E-mail the owner directly
You can also send the owner an e-mail outside of Pinterest. This can be smart, as not everyone sees those internal e-mails, so yours may not be seen for a while.
Click on the owner from the group board, and go to his or her profile. There, you should see a link to the website where you can go and find their contact information.
WHAT TO SAY IN YOUR E-MAIL
Asking to join a board is simple. There are some things you should always include:
- Name of the board you want to join
- Link to your profile
- Why you are a fit
- Thank you
Here is a sample e-mail that you can use and modify to send e-mails to join boards:
My name is ___________. I recently found your ________ board and would love to be considered as a contributor.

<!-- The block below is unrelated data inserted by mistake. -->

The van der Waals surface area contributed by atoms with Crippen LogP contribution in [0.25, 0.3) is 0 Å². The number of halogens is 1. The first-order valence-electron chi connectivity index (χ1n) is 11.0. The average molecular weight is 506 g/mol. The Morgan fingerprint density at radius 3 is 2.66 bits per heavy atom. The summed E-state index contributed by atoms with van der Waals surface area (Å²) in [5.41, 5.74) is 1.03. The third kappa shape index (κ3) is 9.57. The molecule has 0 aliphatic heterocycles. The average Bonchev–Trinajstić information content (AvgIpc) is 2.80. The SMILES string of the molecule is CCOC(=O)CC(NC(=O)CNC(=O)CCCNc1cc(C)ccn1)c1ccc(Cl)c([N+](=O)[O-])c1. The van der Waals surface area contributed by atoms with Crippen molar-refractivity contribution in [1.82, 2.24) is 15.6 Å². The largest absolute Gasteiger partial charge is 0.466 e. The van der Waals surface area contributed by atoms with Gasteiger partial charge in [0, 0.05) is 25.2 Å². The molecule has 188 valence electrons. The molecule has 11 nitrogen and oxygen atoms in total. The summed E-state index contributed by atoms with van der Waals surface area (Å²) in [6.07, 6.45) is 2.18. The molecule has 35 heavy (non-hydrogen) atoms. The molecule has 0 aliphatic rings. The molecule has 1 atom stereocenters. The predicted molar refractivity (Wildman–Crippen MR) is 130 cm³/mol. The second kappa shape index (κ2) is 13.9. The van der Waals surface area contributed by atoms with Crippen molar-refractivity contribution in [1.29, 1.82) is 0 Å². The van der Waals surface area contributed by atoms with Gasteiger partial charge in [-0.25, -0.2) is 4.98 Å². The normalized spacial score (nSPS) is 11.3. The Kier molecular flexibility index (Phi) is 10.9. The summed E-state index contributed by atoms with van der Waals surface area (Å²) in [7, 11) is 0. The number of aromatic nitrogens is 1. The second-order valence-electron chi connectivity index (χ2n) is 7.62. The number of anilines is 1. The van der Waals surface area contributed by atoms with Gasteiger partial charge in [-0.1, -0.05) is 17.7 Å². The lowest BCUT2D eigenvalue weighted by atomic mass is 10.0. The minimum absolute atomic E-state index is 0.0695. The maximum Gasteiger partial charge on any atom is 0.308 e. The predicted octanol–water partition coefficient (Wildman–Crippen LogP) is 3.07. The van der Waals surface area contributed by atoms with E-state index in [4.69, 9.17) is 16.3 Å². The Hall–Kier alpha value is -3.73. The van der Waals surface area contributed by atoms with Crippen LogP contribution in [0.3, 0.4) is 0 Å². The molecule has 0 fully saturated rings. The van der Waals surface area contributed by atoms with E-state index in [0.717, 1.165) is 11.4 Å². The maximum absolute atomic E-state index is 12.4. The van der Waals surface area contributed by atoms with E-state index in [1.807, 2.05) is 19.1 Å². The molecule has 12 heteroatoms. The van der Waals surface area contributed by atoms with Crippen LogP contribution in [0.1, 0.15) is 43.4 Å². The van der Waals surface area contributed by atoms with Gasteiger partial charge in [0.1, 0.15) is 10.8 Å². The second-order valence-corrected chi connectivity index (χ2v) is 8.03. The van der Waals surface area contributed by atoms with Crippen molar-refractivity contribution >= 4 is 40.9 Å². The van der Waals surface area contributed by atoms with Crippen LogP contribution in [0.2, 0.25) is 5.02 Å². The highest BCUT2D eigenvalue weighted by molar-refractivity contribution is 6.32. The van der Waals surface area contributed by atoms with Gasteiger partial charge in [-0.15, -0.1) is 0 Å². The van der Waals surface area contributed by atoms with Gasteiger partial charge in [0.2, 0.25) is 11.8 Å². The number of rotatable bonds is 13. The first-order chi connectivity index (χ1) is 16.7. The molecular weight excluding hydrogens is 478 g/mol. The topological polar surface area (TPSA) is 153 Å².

You can find my profile here (link to your Pinterest profile). As you can see, I create quality pins with excellent images, text, and descriptions. I also pin content that aligns with your board.
If the board is still open for new pinners, I would love to be invited. If not, I completely understand and wish you the best.
FOLLOW THE GROUP BOARD RULES
All Pinterest Group Boards have specific rules that you need to follow. You must abide by them, or you risk being kicked out of the group completely! They may limit the number of pins daily, repins, or even require that you repin from the board. The rules will be found in the board description.
While there are rules that are written, there is a common group board etiquette that you need to follow as well:
- Follow the style of the board. For instance, if the board is about recipes, don’t post your photography tips. Make sure that the content fits with the board.